Acknowledging incorrect facts but not incorrect logic
What is the chance of seeing an "Original Six" NHL Final, like we did this past season with Chicago facing Boston?
Well, the Finals are comprised of one team from each conference. After realignment, five of the Original Six are in the East, and one (Chicago) is in the West. Both conferences have fifteen teams.
So, if all teams have an equal chance, the probability is 5/15 (One of the five reaching in the east) multiplied by 1/15 (Chicago reaching in the west). That's 1/45, or 2.2 percent.
This came up in a recent article in Sports Illustrated:
"In the future, with only Chicago in the West, the random odds, calculated by David Madigan, chair of the statistics department at Columbia, shrink to 2.2%."
That made me a little sad, that an expert had to be quoted.
I guess I can't really complain, because the writer had to do it ... even if he understood how to calculate the number -- which I suspect he did -- skeptical readers would believe he pulled the number out of his butt, if it suited their preconceptions.
That got me wondering what the criterion is, for when you quote an expert as opposed to just stating a fact.
"Over 82 games, an NHL team can accumulate as many as 164 standings points, according to Dr. Mary Doe, of the Mathematics department at Harvard."
That wouldn't happen, right? Too simple: 82 games, times two points a game. How about,
"The chance of a fair coin landing heads twice in a row is 25%, according to John Smith, mathematics professor at Yale and author of several texts on probability theory."
Probably not: the reporter would probably just explain how that 25% is calculated. But what about more coins?
"The chance of a fair coin landing heads six times in a row is less than 2%, according to ..."
That one would probably happen.
This is just from my gut ... it almost seems like there's a rule, that if it's not something simple enough for most readers to understand, you're not allowed to just state it without having a source. And that seems to be the case even if you know it for yourself. It's almost like ... if it turns out to be wrong, it's important that it not be the reporter's fault.
In that regard, it always seemed strange to me how journalism is so careful about correcting "facts," but so lax about acknowledging bad logic. Here's an example I'm making up (but based on actual articles I've seen):
"Speeding on Anytown roads is at its highest level ever. At any given time, 60 percent of city drivers are exceeding the limit, according to researchers at the Anystate Insurance Institute. And the lack of enforcement exacts a hefty toll. The Institute reports that 77 percent of all fatal multi-car collisions involved at least one speeding driver.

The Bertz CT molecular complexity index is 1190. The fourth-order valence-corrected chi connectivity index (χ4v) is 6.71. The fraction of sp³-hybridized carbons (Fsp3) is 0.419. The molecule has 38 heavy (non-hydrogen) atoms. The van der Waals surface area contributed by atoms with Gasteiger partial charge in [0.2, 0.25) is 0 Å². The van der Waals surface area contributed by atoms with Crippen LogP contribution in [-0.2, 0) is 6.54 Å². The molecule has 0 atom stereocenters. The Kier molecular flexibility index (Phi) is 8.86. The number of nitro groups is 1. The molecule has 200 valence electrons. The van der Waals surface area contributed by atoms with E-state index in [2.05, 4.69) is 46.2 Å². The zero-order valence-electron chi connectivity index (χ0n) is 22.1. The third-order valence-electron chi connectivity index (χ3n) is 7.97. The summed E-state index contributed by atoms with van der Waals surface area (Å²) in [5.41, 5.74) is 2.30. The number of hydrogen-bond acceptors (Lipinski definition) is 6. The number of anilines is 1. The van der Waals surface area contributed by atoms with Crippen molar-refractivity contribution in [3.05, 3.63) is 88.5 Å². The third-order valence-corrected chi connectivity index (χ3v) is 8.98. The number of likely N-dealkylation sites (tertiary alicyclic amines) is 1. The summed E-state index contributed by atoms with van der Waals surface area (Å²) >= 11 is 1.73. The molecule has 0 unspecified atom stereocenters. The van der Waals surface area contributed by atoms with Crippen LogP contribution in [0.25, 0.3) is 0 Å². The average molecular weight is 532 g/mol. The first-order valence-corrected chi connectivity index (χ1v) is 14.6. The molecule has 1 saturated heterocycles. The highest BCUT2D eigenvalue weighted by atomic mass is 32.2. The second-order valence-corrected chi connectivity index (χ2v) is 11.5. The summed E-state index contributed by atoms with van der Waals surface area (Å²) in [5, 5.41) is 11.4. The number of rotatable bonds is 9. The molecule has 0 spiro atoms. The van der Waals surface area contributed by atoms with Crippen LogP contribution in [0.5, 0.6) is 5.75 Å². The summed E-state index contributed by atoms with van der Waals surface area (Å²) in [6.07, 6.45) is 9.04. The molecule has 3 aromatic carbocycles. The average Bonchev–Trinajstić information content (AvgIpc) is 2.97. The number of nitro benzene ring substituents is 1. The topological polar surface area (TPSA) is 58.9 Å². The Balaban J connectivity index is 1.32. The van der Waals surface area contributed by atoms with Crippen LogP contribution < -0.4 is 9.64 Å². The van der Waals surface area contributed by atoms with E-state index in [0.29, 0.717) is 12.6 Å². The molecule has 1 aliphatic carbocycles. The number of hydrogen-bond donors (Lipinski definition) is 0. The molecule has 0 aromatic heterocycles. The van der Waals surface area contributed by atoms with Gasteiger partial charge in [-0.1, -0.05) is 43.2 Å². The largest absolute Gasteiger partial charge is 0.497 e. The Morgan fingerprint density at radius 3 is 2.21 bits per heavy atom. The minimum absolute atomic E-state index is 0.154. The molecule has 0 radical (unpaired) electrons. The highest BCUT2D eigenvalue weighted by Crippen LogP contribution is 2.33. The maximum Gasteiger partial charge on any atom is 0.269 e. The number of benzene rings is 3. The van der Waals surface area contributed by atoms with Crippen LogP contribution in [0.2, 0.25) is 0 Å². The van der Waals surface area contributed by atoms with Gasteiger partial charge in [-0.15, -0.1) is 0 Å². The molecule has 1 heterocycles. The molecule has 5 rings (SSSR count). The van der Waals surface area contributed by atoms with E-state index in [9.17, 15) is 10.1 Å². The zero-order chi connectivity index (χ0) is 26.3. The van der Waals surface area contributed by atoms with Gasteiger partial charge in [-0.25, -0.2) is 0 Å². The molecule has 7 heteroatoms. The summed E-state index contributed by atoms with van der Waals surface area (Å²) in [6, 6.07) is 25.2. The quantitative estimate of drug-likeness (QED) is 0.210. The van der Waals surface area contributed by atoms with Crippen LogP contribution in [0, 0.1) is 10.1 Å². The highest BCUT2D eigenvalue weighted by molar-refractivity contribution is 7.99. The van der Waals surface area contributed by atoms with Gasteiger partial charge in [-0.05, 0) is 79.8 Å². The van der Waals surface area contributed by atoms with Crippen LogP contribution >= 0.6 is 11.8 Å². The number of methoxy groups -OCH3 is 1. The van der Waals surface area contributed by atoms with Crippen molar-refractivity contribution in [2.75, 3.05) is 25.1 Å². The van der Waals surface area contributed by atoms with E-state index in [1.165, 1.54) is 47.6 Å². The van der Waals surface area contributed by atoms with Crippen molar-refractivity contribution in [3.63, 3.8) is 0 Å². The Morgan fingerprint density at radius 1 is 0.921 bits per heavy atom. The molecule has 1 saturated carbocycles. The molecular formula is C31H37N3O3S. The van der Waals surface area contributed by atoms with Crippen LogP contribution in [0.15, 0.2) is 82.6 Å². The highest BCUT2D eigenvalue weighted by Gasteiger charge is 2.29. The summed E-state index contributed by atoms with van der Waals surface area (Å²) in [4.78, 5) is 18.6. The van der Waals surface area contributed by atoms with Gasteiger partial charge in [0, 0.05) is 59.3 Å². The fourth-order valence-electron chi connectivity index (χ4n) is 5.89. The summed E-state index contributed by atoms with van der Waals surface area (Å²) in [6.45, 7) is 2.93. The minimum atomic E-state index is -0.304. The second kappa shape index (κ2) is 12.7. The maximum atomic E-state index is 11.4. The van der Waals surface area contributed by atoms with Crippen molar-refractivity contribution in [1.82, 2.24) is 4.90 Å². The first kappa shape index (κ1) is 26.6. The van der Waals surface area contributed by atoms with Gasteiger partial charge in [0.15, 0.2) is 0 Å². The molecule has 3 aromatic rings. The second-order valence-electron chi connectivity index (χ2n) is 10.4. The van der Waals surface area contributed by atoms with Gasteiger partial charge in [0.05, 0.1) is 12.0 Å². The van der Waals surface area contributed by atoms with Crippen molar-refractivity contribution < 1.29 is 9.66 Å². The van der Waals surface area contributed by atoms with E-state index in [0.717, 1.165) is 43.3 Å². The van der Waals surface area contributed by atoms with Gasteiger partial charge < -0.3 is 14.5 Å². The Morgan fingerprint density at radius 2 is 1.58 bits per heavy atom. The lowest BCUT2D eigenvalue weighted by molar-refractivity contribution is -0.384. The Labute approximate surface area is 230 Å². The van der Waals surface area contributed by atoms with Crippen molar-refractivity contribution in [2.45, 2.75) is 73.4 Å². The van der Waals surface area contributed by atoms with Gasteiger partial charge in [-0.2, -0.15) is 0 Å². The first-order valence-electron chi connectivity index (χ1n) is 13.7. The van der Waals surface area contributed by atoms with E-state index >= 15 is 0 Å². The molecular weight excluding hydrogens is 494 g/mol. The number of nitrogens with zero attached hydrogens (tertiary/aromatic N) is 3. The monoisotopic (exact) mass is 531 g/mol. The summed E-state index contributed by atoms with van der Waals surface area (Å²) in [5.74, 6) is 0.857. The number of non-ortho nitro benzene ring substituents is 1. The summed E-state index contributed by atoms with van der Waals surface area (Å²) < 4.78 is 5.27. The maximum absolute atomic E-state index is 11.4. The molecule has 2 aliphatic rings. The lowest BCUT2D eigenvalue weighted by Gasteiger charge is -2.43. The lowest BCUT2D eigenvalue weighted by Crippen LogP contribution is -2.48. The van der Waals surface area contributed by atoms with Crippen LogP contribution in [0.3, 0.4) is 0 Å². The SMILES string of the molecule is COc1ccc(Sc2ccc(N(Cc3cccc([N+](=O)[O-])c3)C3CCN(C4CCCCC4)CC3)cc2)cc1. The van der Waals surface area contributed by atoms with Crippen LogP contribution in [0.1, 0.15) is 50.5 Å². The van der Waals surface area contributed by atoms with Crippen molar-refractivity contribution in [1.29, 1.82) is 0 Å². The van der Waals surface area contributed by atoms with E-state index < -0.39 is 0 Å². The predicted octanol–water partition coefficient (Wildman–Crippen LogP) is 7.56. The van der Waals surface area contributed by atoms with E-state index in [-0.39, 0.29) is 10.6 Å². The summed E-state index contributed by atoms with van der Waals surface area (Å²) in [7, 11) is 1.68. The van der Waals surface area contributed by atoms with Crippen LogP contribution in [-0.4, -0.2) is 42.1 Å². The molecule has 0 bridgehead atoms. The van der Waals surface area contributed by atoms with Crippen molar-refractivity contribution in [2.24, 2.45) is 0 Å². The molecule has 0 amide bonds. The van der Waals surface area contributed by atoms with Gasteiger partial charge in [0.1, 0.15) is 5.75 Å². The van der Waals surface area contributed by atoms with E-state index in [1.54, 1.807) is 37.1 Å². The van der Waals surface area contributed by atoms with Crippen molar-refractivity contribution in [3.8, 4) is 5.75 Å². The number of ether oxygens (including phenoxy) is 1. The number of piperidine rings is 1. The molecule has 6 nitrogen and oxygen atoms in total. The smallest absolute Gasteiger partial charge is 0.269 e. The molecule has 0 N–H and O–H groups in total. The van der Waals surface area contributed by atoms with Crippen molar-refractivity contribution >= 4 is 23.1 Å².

"However, at a press conference yesterday, Mayor Doe downplayed this evidence that speeding kills, and resisted calls for additional enforcement."
Now, if the reporter accidentally misquoted the numbers, there would be a correction in the next day's paper:
"Yesterday, we reported an incorrect Insurance Institute statistic on the proportion of speeding drivers. The correct figure is 70 percent, not 60 percent as reported. The Anytown Daily News regrets the error."
But ... even if the facts were correct, the conclusion doesn't follow.
If 60 percent of drivers speed, then only 40 percent of drivers aren't speeding. In that case, all things being equal, only 16 percent of two-car collisions -- 40 percent of 40 percent -- would involve only non-speeders. That means 84 percent would involve at least one speeder. But the actual number is only 77 percent. At face value, those numbers actually suggest that speeding *prevents* accidents!
So, you'd expect a correction:
"Yesterday, we incorrectly reported that Insurance Institute data proved that speeding is dangerous. However, the quoted facts actually show no evidence that speeding kills, and could even be interpreted as evidence that speeding saves lives. The Anytown Daily News regrets the error."
That would never happen, right? You have to correct facts, but not logic.
From that same SI article:
"So there is at least a small chance that the 2013 finals ... is not last call for the Original Six. But ... the bartender is checking his watch."
Well, it's not that small a chance. Over the next 30 years, say, there's almost a 50-50 chance of at least one Original Six final. (That's 100% minus (97.8 percent to the 30th power)). But that's the author doing his own logic, not quoting the expert.
It seems like that's another rule: you have to quote a source for the raw facts, but you can say anything you want about what those facts mean.
What's my point? Um ... I'm not completely sure I have one. Well, I guess, I find it frustrating how these things work. Because, usually, if a conclusion is wrong, whether in journalism or academia or blogs or conversation, it's because of the logic, not the facts. So the emphasis is backwards. You get in deep trouble if you accidentally omit part of your dataset, even when it doesn't change your conclusion ... but, if you get the data right and badly misinterpret what it means, it's not a big deal.
I'm all in favor of getting the facts right, but not at the expense of pretending that the reasoning doesn't matter.